Fundamentals of Being
Intro to Chaos Theory
March 1999

There are infinite paths
There is only one thing
The broadest sense of reality
As simple as relativity

Abstract:  This report will be based on a practical conceptual model which demonstrates the potential for communication within a hyper-dimensional state space.  My aim is to devise some method for testing the sensitivity among subjects to a non- physical, or immaterial field.  This cannot easily be represented visually, or verbally; however, the properties of lower dimensional reality may aid in the conceptualization of hyperspace.  Chaos theory, in the broadest sense, is the religion of the Gaian mind, a concept which emphasizes the force of life in terms of these morphic fields.  The goal is to raise awareness so that our perception of higher-dimensional realities can be clearly understood and communicated without the burden of projecting down to lower-dimensions, as is the case with using the English language.

Chaos theory is relevant to everything.  Every thing can be seen as part of the same complex dynamical system.  Chaos theory is still in its infancy as a physical science, and it is important to keep in mind the vast potential for human understanding.  This paper is hopefully a primitive step in the right direction for developing a field theory of consciousness, and awareness.

            What are thoughts?  Where do they come from?  These questions pose some of the most elusive mysteries the human race has ever attempted to comprehend.  Around 350 years ago, Rene Descartes developed several general hypotheses of they way in which we sense, percieve, and form thoughts.  His models for the human brain and nervous system are seemingly primitive by today’s leading scientific theories in psychobiology; however, we really don’t know that much more about consciousness itself than did Descartes and other scientists and philosophers of his time.  The modern theories of consciousness have revolved around a view that thoughts and perception could be explained by mechanistic and reductionism methods.  This has been the general trend in many fields of science, including sociology and psychology.  However, a new paradigm shift is underway in the form of the Chaos Revolution.  This social bifurcation is leading to a new understanding of the way in which we view the entire universe.  This new understanding requires new concepts and metaphors to explain complex dynamical systems.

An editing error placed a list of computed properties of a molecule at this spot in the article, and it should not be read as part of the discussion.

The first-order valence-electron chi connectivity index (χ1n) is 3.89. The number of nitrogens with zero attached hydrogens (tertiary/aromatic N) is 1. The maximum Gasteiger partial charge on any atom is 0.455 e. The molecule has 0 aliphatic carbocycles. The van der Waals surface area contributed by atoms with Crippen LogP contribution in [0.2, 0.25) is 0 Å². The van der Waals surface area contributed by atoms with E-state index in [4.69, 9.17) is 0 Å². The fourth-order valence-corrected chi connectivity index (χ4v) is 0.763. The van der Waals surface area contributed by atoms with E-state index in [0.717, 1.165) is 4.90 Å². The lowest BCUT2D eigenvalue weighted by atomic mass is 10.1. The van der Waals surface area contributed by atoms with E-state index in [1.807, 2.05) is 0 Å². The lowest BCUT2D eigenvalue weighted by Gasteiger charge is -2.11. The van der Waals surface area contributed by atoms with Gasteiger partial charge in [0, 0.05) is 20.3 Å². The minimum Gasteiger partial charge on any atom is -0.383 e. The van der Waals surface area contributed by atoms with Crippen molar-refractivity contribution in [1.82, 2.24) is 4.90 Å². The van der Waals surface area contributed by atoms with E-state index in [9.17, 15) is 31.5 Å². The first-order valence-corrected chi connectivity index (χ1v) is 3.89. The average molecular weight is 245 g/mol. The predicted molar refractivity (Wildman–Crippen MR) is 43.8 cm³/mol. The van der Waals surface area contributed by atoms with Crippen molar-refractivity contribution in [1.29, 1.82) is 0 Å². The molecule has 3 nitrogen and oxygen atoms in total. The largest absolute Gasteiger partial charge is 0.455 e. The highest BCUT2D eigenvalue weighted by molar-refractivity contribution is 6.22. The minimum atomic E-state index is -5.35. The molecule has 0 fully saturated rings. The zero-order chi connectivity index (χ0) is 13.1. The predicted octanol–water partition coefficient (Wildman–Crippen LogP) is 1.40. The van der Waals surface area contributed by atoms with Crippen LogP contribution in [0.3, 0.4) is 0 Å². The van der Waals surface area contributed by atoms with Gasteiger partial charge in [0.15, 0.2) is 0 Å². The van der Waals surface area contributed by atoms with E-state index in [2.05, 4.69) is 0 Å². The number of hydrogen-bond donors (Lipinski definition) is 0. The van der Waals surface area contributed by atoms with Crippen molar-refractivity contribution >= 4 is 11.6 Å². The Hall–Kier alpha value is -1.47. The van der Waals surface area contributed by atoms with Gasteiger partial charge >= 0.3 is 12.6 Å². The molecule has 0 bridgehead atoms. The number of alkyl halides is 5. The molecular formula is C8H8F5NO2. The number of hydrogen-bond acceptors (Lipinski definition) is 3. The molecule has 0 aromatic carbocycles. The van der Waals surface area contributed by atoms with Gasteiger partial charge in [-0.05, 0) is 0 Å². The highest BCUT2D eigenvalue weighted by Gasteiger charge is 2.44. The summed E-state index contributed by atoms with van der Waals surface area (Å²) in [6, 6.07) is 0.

Nature of Morphic Fields

            One theory which has been gaining strength in the biological sciences is Rupert Sheldrake’s Hypothesis of Formative Causation.  This hypothesis is based on a concept called morphogentic fields.  This theory is used to describe the process of morphogenesis, which means the coming into being of form.  The main idea is that there is an inherent memory in nature.  Each kind of thing has a collective memory.